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13-year-old boy kills fox after being bitten | News

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13-year-old boy kills fox after being bitten
News, Urban Wildlife
13-year-old boy kills fox after being bitten

DOUGLASVILLE, Ga -- A 13-year-old boy had to undergo treatment for rabies after he was bitten by a fox. He was the second person bitten in two days and now officials are alerting residents in the neighborhood.

Douglas County Animal Control want the public to make sure their household pets are vaccinated because there are rabid foxes in the area. Even though both incidents happened within several thousand feet, officials believe there were two separate rabid foxes.

Frances McMillan, manager of animal control, said the incidents happened on opposite sides of a busy Fairburn Road. "We recommend, and it is state law, that your animal be vaccinated by a licensed veterinarian for rabies once per year," she said.

The boy, Ryan Prather of Douglasville, was able to kill the fox that bit him on Thursday. Prather said he never saw it coming. The first thing he felt was something latching onto his right elbow and he didn't know what it was. "I looked up and this thing bit me," he said. "And I looked at it and it looked like a possum, but it wasn't a possum, it was a fox."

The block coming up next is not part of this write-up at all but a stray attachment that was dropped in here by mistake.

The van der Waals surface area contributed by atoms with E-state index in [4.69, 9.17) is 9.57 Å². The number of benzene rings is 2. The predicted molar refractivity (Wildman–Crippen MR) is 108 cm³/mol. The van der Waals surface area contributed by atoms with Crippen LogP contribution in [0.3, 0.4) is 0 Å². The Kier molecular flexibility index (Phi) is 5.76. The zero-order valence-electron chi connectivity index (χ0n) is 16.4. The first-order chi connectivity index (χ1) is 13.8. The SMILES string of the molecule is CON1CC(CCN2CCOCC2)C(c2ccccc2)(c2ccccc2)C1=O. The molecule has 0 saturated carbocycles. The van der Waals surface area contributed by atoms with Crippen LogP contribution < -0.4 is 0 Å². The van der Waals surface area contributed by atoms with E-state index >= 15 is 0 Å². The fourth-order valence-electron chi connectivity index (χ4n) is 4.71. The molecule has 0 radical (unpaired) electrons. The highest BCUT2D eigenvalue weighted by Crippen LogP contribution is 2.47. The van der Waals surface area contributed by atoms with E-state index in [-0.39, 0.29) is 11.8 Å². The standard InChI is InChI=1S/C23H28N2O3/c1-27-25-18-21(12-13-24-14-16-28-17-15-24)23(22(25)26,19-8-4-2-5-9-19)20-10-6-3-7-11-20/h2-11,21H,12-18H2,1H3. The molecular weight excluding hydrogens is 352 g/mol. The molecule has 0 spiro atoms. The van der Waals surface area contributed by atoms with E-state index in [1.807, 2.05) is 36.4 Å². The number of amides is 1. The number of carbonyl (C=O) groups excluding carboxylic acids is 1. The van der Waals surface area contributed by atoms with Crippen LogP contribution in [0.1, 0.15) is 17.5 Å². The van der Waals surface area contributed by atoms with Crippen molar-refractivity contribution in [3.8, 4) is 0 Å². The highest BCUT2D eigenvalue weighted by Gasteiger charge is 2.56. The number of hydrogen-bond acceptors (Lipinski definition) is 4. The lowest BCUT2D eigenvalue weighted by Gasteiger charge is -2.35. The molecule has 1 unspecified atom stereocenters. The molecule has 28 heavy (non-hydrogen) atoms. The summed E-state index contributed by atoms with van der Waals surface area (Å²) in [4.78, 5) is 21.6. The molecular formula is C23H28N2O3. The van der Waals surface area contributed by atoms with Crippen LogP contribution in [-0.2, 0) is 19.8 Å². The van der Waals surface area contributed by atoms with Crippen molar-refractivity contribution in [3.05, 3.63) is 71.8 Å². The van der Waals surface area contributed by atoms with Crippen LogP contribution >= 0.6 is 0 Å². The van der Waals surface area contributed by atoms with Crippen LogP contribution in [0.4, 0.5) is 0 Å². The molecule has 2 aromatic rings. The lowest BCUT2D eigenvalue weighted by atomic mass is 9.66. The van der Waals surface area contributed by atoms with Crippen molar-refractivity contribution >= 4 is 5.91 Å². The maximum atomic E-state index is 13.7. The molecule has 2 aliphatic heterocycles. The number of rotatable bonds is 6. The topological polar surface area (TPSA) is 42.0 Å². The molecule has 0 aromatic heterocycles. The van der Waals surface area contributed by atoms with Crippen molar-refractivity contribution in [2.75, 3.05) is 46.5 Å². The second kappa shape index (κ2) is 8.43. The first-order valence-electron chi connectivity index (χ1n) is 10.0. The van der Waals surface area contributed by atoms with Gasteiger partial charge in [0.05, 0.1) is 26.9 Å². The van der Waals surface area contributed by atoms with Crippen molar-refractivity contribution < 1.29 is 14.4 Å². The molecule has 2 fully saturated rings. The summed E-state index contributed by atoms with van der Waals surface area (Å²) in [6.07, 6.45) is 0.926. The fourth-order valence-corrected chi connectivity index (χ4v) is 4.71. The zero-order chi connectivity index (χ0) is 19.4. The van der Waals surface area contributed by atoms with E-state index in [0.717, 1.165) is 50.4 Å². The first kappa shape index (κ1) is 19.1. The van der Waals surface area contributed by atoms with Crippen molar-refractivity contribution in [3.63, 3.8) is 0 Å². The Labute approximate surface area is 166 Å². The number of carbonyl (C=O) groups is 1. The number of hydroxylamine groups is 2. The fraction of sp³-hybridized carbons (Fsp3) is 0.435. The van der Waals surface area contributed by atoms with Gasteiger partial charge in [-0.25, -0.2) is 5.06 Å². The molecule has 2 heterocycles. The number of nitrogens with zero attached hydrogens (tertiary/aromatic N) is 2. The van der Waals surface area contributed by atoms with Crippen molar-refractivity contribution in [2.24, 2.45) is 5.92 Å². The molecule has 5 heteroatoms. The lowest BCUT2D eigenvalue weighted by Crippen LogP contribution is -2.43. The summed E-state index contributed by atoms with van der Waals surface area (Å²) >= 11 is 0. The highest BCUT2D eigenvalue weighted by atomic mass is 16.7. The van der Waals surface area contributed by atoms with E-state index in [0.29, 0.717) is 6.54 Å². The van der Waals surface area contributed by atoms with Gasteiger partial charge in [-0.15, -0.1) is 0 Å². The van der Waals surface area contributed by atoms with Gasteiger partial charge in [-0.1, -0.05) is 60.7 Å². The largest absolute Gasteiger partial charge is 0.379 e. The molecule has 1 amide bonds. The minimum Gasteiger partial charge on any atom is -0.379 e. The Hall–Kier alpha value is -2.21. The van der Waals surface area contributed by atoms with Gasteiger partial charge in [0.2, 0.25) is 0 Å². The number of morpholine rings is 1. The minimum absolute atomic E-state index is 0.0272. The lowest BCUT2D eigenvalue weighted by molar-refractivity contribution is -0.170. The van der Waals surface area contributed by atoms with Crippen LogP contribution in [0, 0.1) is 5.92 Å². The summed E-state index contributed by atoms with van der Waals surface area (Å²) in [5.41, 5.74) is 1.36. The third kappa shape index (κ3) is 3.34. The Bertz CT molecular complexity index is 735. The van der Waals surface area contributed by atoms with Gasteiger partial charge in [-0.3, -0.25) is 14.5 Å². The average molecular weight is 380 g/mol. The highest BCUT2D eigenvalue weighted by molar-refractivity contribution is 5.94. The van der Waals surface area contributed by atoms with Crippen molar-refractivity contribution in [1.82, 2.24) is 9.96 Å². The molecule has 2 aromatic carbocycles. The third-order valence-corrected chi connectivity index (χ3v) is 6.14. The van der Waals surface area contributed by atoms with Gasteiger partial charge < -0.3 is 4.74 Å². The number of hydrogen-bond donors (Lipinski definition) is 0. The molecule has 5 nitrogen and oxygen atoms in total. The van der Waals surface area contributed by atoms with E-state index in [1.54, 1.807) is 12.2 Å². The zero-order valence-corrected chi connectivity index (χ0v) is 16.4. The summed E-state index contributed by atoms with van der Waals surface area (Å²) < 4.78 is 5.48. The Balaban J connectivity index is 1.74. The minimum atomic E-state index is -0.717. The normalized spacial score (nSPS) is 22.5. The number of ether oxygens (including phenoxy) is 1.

Prather said he was frightened and his instincts took over. "It was latched onto my arm and I just grabbed it and choked it and it let go and I just hit it," he said.

He said the fox dropped to the ground and died. McMillan said he probably saved other people from being bitten. "He was defending himself and the fox died fairly easily and that's because it was rabid and injured," she said. "So it was already in a weakened state."

She said in some respects, Ryan is a hero. What does he think about that? "It feels good," he said. "It could have hurt a little kid."

The other incident happened one day earlier when a man was bitten twice by a fox as he walked through a wooded path to his apartment complex. The two incidents have caused concern for animal control officials who are asking residents to keep an eye on their pets and to make sure they are vaccinated. "It protects the pets from getting rabies and also protects the public from being exposed to rabies through their pets," said McMillan.

She said residents should also keep an eye out for foxes and if they see one and it's acting strange, call 911.

Nobody wants to go through the pain Ryan Prather went through. He had eight shots around the bite mark on his elbow and two in the arm and he still has to go through two more rounds of shots. Which hurts more, the bite or the shots? "The shots," Ryan said.

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